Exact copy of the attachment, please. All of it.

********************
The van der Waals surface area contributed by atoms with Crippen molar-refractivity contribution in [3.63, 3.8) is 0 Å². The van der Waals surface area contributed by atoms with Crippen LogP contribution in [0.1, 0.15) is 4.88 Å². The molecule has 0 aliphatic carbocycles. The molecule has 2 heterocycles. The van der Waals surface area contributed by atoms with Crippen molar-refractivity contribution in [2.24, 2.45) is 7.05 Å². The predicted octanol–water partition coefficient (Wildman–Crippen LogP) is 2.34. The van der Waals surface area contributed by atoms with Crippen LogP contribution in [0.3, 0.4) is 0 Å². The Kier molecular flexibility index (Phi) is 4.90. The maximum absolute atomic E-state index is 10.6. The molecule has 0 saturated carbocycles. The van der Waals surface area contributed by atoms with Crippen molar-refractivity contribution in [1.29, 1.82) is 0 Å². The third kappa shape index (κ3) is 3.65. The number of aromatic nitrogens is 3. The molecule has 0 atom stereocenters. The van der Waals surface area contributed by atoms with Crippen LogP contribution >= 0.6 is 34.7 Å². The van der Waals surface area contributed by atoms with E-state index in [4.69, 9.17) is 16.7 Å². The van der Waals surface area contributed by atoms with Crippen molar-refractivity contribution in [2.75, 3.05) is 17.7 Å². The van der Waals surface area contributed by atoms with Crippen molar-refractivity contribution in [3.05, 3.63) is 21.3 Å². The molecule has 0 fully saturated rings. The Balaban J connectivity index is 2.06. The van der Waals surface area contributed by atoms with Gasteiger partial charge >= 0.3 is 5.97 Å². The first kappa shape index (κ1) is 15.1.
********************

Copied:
The van der Waals surface area contributed by atoms with Crippen molar-refractivity contribution in [3.63, 3.8) is 0 Å². The van der Waals surface area contributed by atoms with Crippen LogP contribution in [0.1, 0.15) is 4.88 Å². The molecule has 0 aliphatic carbocycles. The molecule has 2 heterocycles. The van der Waals surface area contributed by atoms with Crippen molar-refractivity contribution in [2.24, 2.45) is 7.05 Å². The predicted octanol–water partition coefficient (Wildman–Crippen LogP) is 2.34. The van der Waals surface area contributed by atoms with Crippen LogP contribution in [0.3, 0.4) is 0 Å². The Kier molecular flexibility index (Phi) is 4.90. The maximum absolute atomic E-state index is 10.6. The molecule has 0 saturated carbocycles. The van der Waals surface area contributed by atoms with Crippen molar-refractivity contribution in [1.29, 1.82) is 0 Å². The third kappa shape index (κ3) is 3.65. The number of aromatic nitrogens is 3. The molecule has 0 atom stereocenters. The van der Waals surface area contributed by atoms with Crippen LogP contribution >= 0.6 is 34.7 Å². The van der Waals surface area contributed by atoms with E-state index in [4.69, 9.17) is 16.7 Å². The van der Waals surface area contributed by atoms with Crippen molar-refractivity contribution in [2.75, 3.05) is 17.7 Å². The van der Waals surface area contributed by atoms with Crippen molar-refractivity contribution in [3.05, 3.63) is 21.3 Å². The molecule has 0 fully saturated rings. The Balaban J connectivity index is 2.06. The van der Waals surface area contributed by atoms with Gasteiger partial charge >= 0.3 is 5.97 Å². The first kappa shape index (κ1) is 15.1.